Education plays an important role in the construction of our future society, and the academic success of the younger newcomers will be a requirement for a prosperous community. The 2012 Cambio de Colores Conference is interested in exploring educational issues, policies and practices that impact Latino and other immigrant learners of all ages. Special attention will be given to submissions that emphasize the experiences of Latinos and other newcomers in the Heartland – in comparison to coastal cities and states – as they become more important and prominent throughout this region of the U.S. The education committee would like to examine both the challenges that educational organizations may face in providing the best education for Latinos and all newcomers of varying immigration status, as well as their strengths and what they contribute to the educational system. Key educational research, policy and best practice topics include: the relationship of culture and achievement; English language learners; multicultural competencies in teacher training; implications of federal, state, and local statutes; parental involvement; after-school programs; measuring the impact of pre-school programs; effects of national and state policies on achievement; retention in high schools and universities; community education programs and resources; preparing for and access to post-secondary education; and programs in rural and urban school districts. Access to and success in higher education are also important topics, especially when comparing first and second generation newcomers.
The environment people live in, genetics, medical care, and behavior are the primary variables determining physical and mental health and well-being. For newcomers, issues of access to health care resources, cultural and linguistic differences also are important factors. What are the effects of these factors on the health of Latinos and other newcomers in the Midwest, the South and other new destination areas? Topics to be discussed should include comparison of immigrants’ health status to other groups; translating research into practice (best practices); and policies which support or inhibit healthy behaviors. Key research themes may include: community and research related to health care disparities: barriers to health care access and strategies to overcome them, networking for health care, community-based health care programs; cultural gaps and bridging: positive and negative consequences of acculturation and health behavior modification, influence of race or ethnicity on doctor-patient relationship, cultural competence, traditional practices; health literacy: patient and provider education, policies and community education programs.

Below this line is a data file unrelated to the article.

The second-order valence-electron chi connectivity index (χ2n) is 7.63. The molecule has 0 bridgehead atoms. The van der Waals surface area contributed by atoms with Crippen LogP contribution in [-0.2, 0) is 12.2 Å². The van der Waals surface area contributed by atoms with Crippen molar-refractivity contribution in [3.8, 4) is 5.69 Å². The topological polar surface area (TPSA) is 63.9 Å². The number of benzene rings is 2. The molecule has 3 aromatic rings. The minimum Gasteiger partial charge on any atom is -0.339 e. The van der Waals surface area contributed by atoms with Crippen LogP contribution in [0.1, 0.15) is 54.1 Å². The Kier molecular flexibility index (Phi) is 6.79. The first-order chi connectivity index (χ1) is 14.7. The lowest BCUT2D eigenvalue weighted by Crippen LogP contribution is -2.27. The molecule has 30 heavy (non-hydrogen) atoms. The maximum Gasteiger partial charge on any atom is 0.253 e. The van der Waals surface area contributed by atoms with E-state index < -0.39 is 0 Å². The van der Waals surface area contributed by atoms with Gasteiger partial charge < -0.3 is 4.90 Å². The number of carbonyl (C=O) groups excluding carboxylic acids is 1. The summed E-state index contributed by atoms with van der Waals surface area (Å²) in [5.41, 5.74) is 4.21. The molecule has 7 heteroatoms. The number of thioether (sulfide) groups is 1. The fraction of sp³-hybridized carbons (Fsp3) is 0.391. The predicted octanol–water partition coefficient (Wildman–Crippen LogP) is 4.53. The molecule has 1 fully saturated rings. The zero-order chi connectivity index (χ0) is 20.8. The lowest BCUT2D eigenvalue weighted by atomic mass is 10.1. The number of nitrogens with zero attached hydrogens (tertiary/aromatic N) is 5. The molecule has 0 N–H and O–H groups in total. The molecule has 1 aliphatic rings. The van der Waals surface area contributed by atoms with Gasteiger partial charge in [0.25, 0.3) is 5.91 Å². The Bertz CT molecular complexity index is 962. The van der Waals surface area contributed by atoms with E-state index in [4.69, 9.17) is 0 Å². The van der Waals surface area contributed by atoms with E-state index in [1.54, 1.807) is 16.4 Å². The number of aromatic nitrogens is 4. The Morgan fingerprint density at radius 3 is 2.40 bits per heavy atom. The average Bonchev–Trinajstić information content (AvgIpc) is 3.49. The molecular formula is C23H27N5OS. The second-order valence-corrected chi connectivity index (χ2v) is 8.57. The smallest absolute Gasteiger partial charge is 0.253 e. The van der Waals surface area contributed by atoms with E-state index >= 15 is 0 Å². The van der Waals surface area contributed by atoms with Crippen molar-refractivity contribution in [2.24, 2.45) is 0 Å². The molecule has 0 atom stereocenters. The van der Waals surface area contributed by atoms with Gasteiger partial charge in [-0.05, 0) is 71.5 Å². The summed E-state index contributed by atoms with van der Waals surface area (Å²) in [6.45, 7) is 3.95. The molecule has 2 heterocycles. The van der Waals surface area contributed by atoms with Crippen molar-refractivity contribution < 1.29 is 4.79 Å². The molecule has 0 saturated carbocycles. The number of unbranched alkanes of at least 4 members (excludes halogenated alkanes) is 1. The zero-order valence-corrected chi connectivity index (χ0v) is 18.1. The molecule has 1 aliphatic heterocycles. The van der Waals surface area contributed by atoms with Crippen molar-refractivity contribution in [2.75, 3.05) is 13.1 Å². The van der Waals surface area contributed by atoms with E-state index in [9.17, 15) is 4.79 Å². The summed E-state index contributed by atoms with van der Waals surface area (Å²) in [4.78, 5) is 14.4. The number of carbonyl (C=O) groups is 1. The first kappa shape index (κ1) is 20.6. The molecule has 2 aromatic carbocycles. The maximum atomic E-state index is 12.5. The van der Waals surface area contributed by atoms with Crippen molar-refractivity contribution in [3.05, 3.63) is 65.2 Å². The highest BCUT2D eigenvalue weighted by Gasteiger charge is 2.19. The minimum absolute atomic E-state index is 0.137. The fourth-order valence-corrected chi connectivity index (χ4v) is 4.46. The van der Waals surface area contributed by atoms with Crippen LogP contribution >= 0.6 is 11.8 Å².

Involvement by Latinos and immigrants in entrepreneurial and economic development activities is key to the expansion of the regional economy and to the integration process by and into the receiving communities. Research on factors that hinder and/or promote their involvement in these essential activities is important to inform policy development, enhance service delivery, and provide additional support that takes into account the risk-taking and eager mindset that usually characterize migrant peoples, as well as how to better use the newcomers’ own cultural and social capital assets to further their success as entrepreneurs. Comparative studies that take into account these issues will be of special interest, as well as workshops about best practices that could be applicable through the South and the Heartland. On the opposite side, studies about the effects—negative or positive—of state immigration laws on the local economies and fiscal receipts will be very important to have a fuller picture of the impact of immigrants.